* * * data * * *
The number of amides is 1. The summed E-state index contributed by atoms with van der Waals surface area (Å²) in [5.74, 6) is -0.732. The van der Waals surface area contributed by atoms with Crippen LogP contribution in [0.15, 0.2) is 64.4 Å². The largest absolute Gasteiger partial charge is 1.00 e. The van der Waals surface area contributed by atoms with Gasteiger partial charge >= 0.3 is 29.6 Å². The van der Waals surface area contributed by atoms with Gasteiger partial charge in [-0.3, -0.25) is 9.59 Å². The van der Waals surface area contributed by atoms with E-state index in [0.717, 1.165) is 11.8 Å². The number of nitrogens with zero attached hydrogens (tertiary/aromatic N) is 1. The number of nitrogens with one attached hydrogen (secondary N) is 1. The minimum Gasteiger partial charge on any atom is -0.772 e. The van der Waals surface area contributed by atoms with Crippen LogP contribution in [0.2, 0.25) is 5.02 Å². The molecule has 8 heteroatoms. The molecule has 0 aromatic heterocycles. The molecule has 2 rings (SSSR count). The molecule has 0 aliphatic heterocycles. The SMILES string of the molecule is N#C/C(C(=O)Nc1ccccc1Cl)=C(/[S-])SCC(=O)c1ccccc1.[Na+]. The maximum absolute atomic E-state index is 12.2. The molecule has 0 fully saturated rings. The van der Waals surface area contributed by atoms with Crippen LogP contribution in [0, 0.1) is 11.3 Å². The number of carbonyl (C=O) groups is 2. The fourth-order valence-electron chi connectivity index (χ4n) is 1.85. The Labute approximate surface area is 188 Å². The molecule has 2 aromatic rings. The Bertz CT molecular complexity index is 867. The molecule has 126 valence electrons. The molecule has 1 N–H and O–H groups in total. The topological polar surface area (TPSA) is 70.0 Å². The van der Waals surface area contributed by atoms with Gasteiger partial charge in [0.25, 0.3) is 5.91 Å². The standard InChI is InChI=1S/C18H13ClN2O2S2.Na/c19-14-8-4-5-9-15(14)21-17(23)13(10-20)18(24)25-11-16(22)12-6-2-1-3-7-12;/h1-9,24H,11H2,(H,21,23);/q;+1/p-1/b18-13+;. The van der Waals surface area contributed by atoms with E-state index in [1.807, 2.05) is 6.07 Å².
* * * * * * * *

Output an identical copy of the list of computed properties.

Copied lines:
The number of amides is 1. The summed E-state index contributed by atoms with van der Waals surface area (Å²) in [5.74, 6) is -0.732. The van der Waals surface area contributed by atoms with Crippen LogP contribution in [0.15, 0.2) is 64.4 Å². The largest absolute Gasteiger partial charge is 1.00 e. The van der Waals surface area contributed by atoms with Gasteiger partial charge >= 0.3 is 29.6 Å². The van der Waals surface area contributed by atoms with Gasteiger partial charge in [-0.3, -0.25) is 9.59 Å². The van der Waals surface area contributed by atoms with E-state index in [0.717, 1.165) is 11.8 Å². The number of nitrogens with zero attached hydrogens (tertiary/aromatic N) is 1. The number of nitrogens with one attached hydrogen (secondary N) is 1. The minimum Gasteiger partial charge on any atom is -0.772 e. The van der Waals surface area contributed by atoms with Crippen LogP contribution in [0.2, 0.25) is 5.02 Å². The molecule has 8 heteroatoms. The molecule has 0 aromatic heterocycles. The molecule has 2 rings (SSSR count). The molecule has 0 aliphatic heterocycles. The SMILES string of the molecule is N#C/C(C(=O)Nc1ccccc1Cl)=C(/[S-])SCC(=O)c1ccccc1.[Na+]. The maximum absolute atomic E-state index is 12.2. The molecule has 0 fully saturated rings. The van der Waals surface area contributed by atoms with Crippen LogP contribution in [0, 0.1) is 11.3 Å². The number of carbonyl (C=O) groups is 2. The fourth-order valence-electron chi connectivity index (χ4n) is 1.85. The Labute approximate surface area is 188 Å². The molecule has 2 aromatic rings. The Bertz CT molecular complexity index is 867. The molecule has 126 valence electrons. The molecule has 1 N–H and O–H groups in total. The topological polar surface area (TPSA) is 70.0 Å². The van der Waals surface area contributed by atoms with Gasteiger partial charge in [0.25, 0.3) is 5.91 Å². The standard InChI is InChI=1S/C18H13ClN2O2S2.Na/c19-14-8-4-5-9-15(14)21-17(23)13(10-20)18(24)25-11-16(22)12-6-2-1-3-7-12;/h1-9,24H,11H2,(H,21,23);/q;+1/p-1/b18-13+;. The van der Waals surface area contributed by atoms with E-state index in [1.807, 2.05) is 6.07 Å².